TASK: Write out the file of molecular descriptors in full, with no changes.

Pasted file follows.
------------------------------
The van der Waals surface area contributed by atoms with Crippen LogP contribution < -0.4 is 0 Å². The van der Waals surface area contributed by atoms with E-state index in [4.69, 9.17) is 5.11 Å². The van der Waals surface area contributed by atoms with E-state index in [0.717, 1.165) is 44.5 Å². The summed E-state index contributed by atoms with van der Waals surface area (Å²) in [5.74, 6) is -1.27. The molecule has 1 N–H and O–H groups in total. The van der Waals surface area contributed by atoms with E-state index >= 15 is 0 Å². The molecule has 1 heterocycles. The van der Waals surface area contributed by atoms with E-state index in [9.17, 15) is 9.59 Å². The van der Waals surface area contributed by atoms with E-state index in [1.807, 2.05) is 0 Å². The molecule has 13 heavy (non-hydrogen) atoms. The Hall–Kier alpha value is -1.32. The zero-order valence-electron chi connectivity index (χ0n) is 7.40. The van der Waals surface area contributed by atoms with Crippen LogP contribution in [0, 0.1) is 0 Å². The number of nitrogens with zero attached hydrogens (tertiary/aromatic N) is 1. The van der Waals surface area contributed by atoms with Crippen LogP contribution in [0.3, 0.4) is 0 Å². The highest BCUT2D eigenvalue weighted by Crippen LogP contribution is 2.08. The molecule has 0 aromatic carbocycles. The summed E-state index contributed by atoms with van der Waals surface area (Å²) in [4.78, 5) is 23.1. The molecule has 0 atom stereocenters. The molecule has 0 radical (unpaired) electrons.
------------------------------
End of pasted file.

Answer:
The van der Waals surface area contributed by atoms with Crippen LogP contribution < -0.4 is 0 Å². The van der Waals surface area contributed by atoms with E-state index in [4.69, 9.17) is 5.11 Å². The van der Waals surface area contributed by atoms with E-state index in [0.717, 1.165) is 44.5 Å². The summed E-state index contributed by atoms with van der Waals surface area (Å²) in [5.74, 6) is -1.27. The molecule has 1 N–H and O–H groups in total. The van der Waals surface area contributed by atoms with E-state index >= 15 is 0 Å². The molecule has 1 heterocycles. The van der Waals surface area contributed by atoms with E-state index in [9.17, 15) is 9.59 Å². The van der Waals surface area contributed by atoms with E-state index in [1.807, 2.05) is 0 Å². The molecule has 13 heavy (non-hydrogen) atoms. The Hall–Kier alpha value is -1.32. The zero-order valence-electron chi connectivity index (χ0n) is 7.40. The van der Waals surface area contributed by atoms with Crippen LogP contribution in [0, 0.1) is 0 Å². The number of nitrogens with zero attached hydrogens (tertiary/aromatic N) is 1. The van der Waals surface area contributed by atoms with Crippen LogP contribution in [0.3, 0.4) is 0 Å². The highest BCUT2D eigenvalue weighted by Crippen LogP contribution is 2.08. The molecule has 0 aromatic carbocycles. The summed E-state index contributed by atoms with van der Waals surface area (Å²) in [4.78, 5) is 23.1. The molecule has 0 atom stereocenters. The molecule has 0 radical (unpaired) electrons.